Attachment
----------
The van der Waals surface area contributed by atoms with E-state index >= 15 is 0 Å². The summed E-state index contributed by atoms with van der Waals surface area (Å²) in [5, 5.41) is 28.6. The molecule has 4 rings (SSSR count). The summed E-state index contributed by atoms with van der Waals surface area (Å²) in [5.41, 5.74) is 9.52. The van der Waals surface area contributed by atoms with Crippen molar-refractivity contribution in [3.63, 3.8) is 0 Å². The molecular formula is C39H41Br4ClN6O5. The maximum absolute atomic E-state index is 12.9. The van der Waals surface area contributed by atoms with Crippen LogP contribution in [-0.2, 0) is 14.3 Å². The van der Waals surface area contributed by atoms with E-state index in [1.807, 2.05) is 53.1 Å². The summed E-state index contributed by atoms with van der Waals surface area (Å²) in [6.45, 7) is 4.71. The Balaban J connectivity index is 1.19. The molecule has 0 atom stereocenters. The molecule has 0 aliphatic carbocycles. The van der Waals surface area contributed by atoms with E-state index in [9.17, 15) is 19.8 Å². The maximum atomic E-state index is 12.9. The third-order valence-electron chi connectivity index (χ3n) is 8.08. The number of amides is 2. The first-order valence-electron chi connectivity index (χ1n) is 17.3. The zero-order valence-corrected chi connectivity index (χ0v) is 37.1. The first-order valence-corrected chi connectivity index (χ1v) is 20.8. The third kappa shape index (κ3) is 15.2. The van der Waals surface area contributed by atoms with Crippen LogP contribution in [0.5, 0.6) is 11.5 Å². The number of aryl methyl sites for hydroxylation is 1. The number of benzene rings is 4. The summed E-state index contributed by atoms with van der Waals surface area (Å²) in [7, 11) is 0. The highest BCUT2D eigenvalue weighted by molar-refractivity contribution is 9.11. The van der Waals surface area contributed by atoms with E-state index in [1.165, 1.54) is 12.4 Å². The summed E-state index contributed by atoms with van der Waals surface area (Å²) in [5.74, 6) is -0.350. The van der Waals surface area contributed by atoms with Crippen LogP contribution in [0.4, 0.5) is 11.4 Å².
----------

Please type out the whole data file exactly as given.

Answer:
The van der Waals surface area contributed by atoms with E-state index >= 15 is 0 Å². The summed E-state index contributed by atoms with van der Waals surface area (Å²) in [5, 5.41) is 28.6. The molecule has 4 rings (SSSR count). The summed E-state index contributed by atoms with van der Waals surface area (Å²) in [5.41, 5.74) is 9.52. The van der Waals surface area contributed by atoms with Crippen molar-refractivity contribution in [3.63, 3.8) is 0 Å². The molecular formula is C39H41Br4ClN6O5. The maximum absolute atomic E-state index is 12.9. The van der Waals surface area contributed by atoms with Crippen LogP contribution in [-0.2, 0) is 14.3 Å². The van der Waals surface area contributed by atoms with E-state index in [1.807, 2.05) is 53.1 Å². The summed E-state index contributed by atoms with van der Waals surface area (Å²) in [6.45, 7) is 4.71. The Balaban J connectivity index is 1.19. The molecule has 0 atom stereocenters. The molecule has 0 aliphatic carbocycles. The van der Waals surface area contributed by atoms with E-state index in [9.17, 15) is 19.8 Å². The maximum atomic E-state index is 12.9. The third-order valence-electron chi connectivity index (χ3n) is 8.08. The number of amides is 2. The first-order valence-electron chi connectivity index (χ1n) is 17.3. The zero-order valence-corrected chi connectivity index (χ0v) is 37.1. The first-order valence-corrected chi connectivity index (χ1v) is 20.8. The third kappa shape index (κ3) is 15.2. The van der Waals surface area contributed by atoms with Crippen LogP contribution in [0.5, 0.6) is 11.5 Å². The number of aryl methyl sites for hydroxylation is 1. The number of benzene rings is 4. The summed E-state index contributed by atoms with van der Waals surface area (Å²) in [7, 11) is 0. The highest BCUT2D eigenvalue weighted by molar-refractivity contribution is 9.11. The van der Waals surface area contributed by atoms with E-state index in [1.165, 1.54) is 12.4 Å². The summed E-state index contributed by atoms with van der Waals surface area (Å²) in [5.74, 6) is -0.350. The van der Waals surface area contributed by atoms with Crippen LogP contribution in [0.4, 0.5) is 11.4 Å².